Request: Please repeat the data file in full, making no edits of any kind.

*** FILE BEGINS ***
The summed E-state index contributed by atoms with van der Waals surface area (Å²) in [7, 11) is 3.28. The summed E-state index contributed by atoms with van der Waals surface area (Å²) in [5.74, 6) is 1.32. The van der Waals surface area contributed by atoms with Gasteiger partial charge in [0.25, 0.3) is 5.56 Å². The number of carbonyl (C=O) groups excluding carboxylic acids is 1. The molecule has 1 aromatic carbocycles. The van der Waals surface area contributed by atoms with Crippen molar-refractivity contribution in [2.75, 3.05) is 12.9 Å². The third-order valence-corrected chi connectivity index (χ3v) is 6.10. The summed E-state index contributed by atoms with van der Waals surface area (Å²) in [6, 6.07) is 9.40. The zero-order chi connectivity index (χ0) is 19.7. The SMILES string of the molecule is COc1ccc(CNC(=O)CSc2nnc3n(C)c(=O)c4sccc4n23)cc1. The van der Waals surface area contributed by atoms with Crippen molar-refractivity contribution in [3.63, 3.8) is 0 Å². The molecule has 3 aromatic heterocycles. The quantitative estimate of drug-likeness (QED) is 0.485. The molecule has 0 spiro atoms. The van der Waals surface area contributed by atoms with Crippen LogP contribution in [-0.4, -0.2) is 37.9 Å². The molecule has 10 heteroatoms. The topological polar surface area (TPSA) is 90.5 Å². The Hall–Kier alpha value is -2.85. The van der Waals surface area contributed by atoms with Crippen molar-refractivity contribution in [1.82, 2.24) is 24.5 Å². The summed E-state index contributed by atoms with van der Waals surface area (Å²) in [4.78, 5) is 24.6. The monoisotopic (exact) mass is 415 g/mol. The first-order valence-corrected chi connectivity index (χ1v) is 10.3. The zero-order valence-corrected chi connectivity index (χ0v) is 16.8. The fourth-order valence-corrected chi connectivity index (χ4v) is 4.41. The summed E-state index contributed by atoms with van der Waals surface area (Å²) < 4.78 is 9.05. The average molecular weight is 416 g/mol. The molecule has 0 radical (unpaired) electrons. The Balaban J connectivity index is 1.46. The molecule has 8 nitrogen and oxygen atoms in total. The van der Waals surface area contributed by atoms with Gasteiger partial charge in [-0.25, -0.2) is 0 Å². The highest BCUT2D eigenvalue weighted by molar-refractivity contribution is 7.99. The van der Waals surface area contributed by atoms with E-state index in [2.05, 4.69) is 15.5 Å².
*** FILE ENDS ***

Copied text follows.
The summed E-state index contributed by atoms with van der Waals surface area (Å²) in [7, 11) is 3.28. The summed E-state index contributed by atoms with van der Waals surface area (Å²) in [5.74, 6) is 1.32. The van der Waals surface area contributed by atoms with Gasteiger partial charge in [0.25, 0.3) is 5.56 Å². The number of carbonyl (C=O) groups excluding carboxylic acids is 1. The molecule has 1 aromatic carbocycles. The van der Waals surface area contributed by atoms with Crippen molar-refractivity contribution in [2.75, 3.05) is 12.9 Å². The third-order valence-corrected chi connectivity index (χ3v) is 6.10. The summed E-state index contributed by atoms with van der Waals surface area (Å²) in [6, 6.07) is 9.40. The zero-order chi connectivity index (χ0) is 19.7. The SMILES string of the molecule is COc1ccc(CNC(=O)CSc2nnc3n(C)c(=O)c4sccc4n23)cc1. The van der Waals surface area contributed by atoms with Crippen molar-refractivity contribution in [3.63, 3.8) is 0 Å². The molecule has 3 aromatic heterocycles. The quantitative estimate of drug-likeness (QED) is 0.485. The molecule has 0 spiro atoms. The van der Waals surface area contributed by atoms with Crippen LogP contribution in [-0.4, -0.2) is 37.9 Å². The molecule has 10 heteroatoms. The topological polar surface area (TPSA) is 90.5 Å². The Hall–Kier alpha value is -2.85. The van der Waals surface area contributed by atoms with Crippen molar-refractivity contribution in [1.82, 2.24) is 24.5 Å². The summed E-state index contributed by atoms with van der Waals surface area (Å²) in [4.78, 5) is 24.6. The monoisotopic (exact) mass is 415 g/mol. The first-order valence-corrected chi connectivity index (χ1v) is 10.3. The zero-order valence-corrected chi connectivity index (χ0v) is 16.8. The fourth-order valence-corrected chi connectivity index (χ4v) is 4.41. The summed E-state index contributed by atoms with van der Waals surface area (Å²) < 4.78 is 9.05. The average molecular weight is 416 g/mol. The molecule has 0 radical (unpaired) electrons. The Balaban J connectivity index is 1.46. The molecule has 8 nitrogen and oxygen atoms in total. The van der Waals surface area contributed by atoms with Gasteiger partial charge in [-0.25, -0.2) is 0 Å². The highest BCUT2D eigenvalue weighted by molar-refractivity contribution is 7.99. The van der Waals surface area contributed by atoms with E-state index in [2.05, 4.69) is 15.5 Å².